Royal Pharmaceutical Society

Mass vaccination against COVID-19 will become the norm

by Clare Morrison, RPS Director of Scotland and an alumni of UCL School of Pharmacy, summarises the 2021 RPS/UCL New Year lecture

Mass vaccination will become a regular feature of life in future, as the Covid virus becomes endemic worldwide, said Sir Roy Anderson, Professor of infectious disease epidemiology, Imperial College London, at this year’s RPS/UCL annual new year lecture. And he suggested that pharmacists can play a “hugely important role” in supporting vaccination.

“My guess is this virus will be endemic for many years to come, with seasonal bursts, depending on the level of vaccine uptake,” he said.

Sir Roy explained that with a vaccine efficacy of around 90% and a duration of protection of a year, then more than 90% of the population would need to be vaccinated to create herd immunity. This figure would come down with greater efficacy or duration of protection. However, he pointed out: “It is only when we get to high levels of vaccination above 80% that you see a reduction in transmission. If the duration of protection is short (one or two years), you have to get to 90% plus to stop transmission in winter.”

Pharmacy has an obvious role in Covid vaccination, he said. “If we go for repeated vaccinations then pharmacy is the natural place to go, like it is for influenza vaccines.” He added that Government did appear to be shifting its position from only using vaccination centres. “I suspect over the coming months there will be a substantial shift to pharmacy being a place for vaccination,” he said.

However, Sir Roy cautioned that a number of issues remain.

“Life will be better with mass vaccination but we must not be fooled: transmission will be continued if we don’t keep up social distancing,” he said. Google mobility data showed that although the first UK lockdown was very successful, the second one had little impact on mobility. He said that the early signs are that the current lockdown is having more of an effect, but he stressed the continued importance of social distancing.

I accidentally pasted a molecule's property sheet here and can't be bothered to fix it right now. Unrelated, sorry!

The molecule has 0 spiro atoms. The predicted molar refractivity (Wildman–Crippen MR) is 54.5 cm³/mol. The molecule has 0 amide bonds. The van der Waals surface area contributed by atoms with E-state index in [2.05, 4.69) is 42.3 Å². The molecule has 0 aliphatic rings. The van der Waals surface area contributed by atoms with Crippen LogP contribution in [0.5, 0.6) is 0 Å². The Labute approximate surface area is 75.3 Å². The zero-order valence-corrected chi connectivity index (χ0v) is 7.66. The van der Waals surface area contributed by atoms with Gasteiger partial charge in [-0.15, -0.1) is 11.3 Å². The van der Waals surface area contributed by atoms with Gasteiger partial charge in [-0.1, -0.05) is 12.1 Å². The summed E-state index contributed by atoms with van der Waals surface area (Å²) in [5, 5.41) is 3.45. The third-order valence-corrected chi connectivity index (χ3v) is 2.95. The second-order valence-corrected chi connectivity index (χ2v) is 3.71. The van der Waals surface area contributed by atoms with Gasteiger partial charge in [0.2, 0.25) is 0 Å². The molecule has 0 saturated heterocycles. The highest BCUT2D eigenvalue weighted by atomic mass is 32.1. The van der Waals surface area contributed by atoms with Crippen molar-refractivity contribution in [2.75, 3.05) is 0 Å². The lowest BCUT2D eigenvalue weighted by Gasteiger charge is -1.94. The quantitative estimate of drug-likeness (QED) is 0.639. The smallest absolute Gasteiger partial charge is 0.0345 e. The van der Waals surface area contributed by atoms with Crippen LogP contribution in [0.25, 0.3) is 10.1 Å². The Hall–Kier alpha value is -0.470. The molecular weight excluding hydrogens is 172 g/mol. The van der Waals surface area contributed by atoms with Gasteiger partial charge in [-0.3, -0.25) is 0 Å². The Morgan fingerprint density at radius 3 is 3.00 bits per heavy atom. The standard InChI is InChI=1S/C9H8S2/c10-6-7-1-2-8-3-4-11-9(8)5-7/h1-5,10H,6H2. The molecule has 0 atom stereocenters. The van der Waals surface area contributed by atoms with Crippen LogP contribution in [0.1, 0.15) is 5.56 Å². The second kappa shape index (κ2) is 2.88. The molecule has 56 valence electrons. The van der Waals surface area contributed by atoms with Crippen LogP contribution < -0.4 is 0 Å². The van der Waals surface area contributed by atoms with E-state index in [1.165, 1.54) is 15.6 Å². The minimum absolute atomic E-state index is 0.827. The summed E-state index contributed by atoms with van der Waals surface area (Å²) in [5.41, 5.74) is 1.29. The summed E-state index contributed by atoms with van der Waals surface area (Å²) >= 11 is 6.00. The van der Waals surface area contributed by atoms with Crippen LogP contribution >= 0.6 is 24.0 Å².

Linking this to the new variant of Covid, he said there are three things that are influencing the current wave. First, our behaviours and social distancing. Second, winter and the fact that we are spending more time in enclosed spaces. And third the new variant. He said there is great uncertainty about which of these is causing the most growth in infection rates, pointing out: “Social distancing changes are as important, if not more important, than viral variants.”

Another key issue was the problem of vaccine hesitancy. “The Government has to address the thorny question of mandatory vaccination and certification,” he said.

And finally, vaccination is not just about what is done in an individual country. The “world is the unit for vaccination for this type of respiratory virus”, he said. Therefore richer countries have to look at the supply of vaccines for poorer parts of the world. “I would like to see more large scale manufacture of vaccines in lower income countries,” he said.

Finally, responding to a question about pharmacy’s role in the pandemic to date, he said he paid a “heartfelt compliment” to pharmacies because of their enormous social role during the first lockdown. Pharmacies were a place that was open, where people could get repeat medicines and knowledge about covid, as well as the the cultural importance of a friendly face, he said.

Click here to view the full lecture. 

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